If I could only use a single graph forever forward, it would be a bar chart. It's sort of like that exercise: if you were stranded on a deserted island and could only bring a single book to read or only have one type of food to eat from then on out—what would it be? (Easy: The Great Gatsby and peanut butter toast). Is it a realistic scenario? No (I'd have my Kindle with me and likely not an endless supply of PB and bread...or electricity...or a toaster). Would I get sick of my choices? Probably. Would it work all of the time? No. But I really do have an affinity for stories about the Jazz Age and peanut butter toast.
I also really like bar charts.
Bars are my go-to graph for a number of reasons. They are common. While this might be cause for some to avoid, this is one of my top reasons for embracing: your audience already knows how to read a bar chart, so you don't face a learning curve for getting your information across. They are not intimidating—you aren't likely to scare anyone with a bar chart. Bar charts are also easy for us to read. When we look at a bar chart, our eyes compare the ends of the bars relative to each other and relative to the axis. Because of the alignment to a consistent baseline, it's easy to see which category is the largest, which is the smallest, and also the incremental difference between categories. Note that for the visual comparison to be accurate, bar charts must have a zero baseline (read more). Bar charts can be vertical (also known as a column chart) or horizontal (great use case: if category names are long—allows you to orient text in a legible fashion, avoiding slow-to-read diagonal text that would be needed if you stick with vertical orientation). Below is an example of each from storytelling with data:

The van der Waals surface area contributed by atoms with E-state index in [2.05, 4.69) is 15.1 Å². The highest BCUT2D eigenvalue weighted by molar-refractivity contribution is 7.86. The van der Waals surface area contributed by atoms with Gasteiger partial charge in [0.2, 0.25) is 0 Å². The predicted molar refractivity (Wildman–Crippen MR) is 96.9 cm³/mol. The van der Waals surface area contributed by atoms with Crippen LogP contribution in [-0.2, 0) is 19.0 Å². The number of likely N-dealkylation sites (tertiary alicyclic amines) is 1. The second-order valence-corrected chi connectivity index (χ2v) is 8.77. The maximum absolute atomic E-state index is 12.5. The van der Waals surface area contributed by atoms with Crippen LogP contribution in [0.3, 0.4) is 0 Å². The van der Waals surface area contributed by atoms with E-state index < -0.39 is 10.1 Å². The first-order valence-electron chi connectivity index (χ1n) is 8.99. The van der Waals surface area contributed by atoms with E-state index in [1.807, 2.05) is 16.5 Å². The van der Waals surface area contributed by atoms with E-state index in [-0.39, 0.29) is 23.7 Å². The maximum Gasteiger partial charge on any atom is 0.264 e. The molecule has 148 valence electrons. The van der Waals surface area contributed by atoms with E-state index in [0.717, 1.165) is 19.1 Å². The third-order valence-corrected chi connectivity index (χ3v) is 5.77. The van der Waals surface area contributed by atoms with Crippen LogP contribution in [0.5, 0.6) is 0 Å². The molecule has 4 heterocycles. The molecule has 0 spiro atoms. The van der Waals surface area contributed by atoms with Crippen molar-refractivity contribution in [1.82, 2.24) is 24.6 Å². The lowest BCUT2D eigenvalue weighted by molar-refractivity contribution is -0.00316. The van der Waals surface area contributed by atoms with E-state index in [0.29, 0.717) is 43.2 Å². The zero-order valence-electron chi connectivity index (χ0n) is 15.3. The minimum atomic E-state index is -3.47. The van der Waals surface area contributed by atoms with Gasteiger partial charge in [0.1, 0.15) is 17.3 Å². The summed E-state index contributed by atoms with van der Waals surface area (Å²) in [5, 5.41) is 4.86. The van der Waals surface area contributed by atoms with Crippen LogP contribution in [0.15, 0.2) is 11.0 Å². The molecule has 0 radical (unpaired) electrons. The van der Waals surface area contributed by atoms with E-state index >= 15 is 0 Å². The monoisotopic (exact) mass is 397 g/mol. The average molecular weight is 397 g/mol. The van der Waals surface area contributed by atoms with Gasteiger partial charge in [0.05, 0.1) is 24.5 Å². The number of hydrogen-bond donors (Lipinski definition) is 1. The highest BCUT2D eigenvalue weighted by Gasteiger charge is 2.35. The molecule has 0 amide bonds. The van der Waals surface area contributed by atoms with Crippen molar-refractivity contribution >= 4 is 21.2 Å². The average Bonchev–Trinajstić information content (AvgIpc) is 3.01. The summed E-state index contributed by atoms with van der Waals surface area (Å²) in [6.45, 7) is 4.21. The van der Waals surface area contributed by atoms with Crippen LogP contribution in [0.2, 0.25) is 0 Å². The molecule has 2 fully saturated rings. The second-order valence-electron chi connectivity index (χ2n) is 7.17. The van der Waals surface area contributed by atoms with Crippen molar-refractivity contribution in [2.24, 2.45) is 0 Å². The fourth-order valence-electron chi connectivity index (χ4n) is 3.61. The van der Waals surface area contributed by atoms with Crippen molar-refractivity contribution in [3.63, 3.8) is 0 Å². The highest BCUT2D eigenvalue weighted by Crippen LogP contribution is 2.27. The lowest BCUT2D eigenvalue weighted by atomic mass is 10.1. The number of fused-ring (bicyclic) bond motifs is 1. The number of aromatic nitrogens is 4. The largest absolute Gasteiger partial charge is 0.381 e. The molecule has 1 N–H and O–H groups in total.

The #SWDchallenge this month is to create a basic bar chart. Nothing fancy. No need to stack it or do anything else crazy. Have you made a bar chart before? Probably. But here is an opportunity to focus on making your best bar chart yet. Find some data and teach us all something new. While not a strict requirement, I do encourage you to look to the prior challenges when it comes to annotating and thoughtful use of color and words (including the takeaway title!)—these bar charts are meant to inform, so those important lessons will apply here as well. DEADLINE: Wednesday, 3/7 by midnight PST. Specific submission details follow.
- Make it. Identify your data and create your visual with the tool of your choice. If you need help finding data, check out this list of publicly available data sources. You're also welcome to use a real work example if you'd like, just please don't share anything confidential.
- Share it. Email your entry to SWDchallenge@storytellingwithdata.com by the deadline. Attach your image as a .PNG. Put any commentary you’d like included in my follow up post in the body of the email (e.g. what tool you used, any notes on your methods or thought process you’d like to share); if there’s a social media profile or blog/site you’d like mentioned, please embed the links directly in your commentary (e.g. Blog | Twitter). If you’re going to write more than a paragraph or so, I encourage you to post it externally and provide a link or summary for inclusion here. Feel free to also share on social media at any point using #SWDchallenge.
- The fine print. I reserve the right to post and potentially reuse examples shared.
I look forward to seeing your beautiful bars! Stay tuned for the recap post in the second half of March.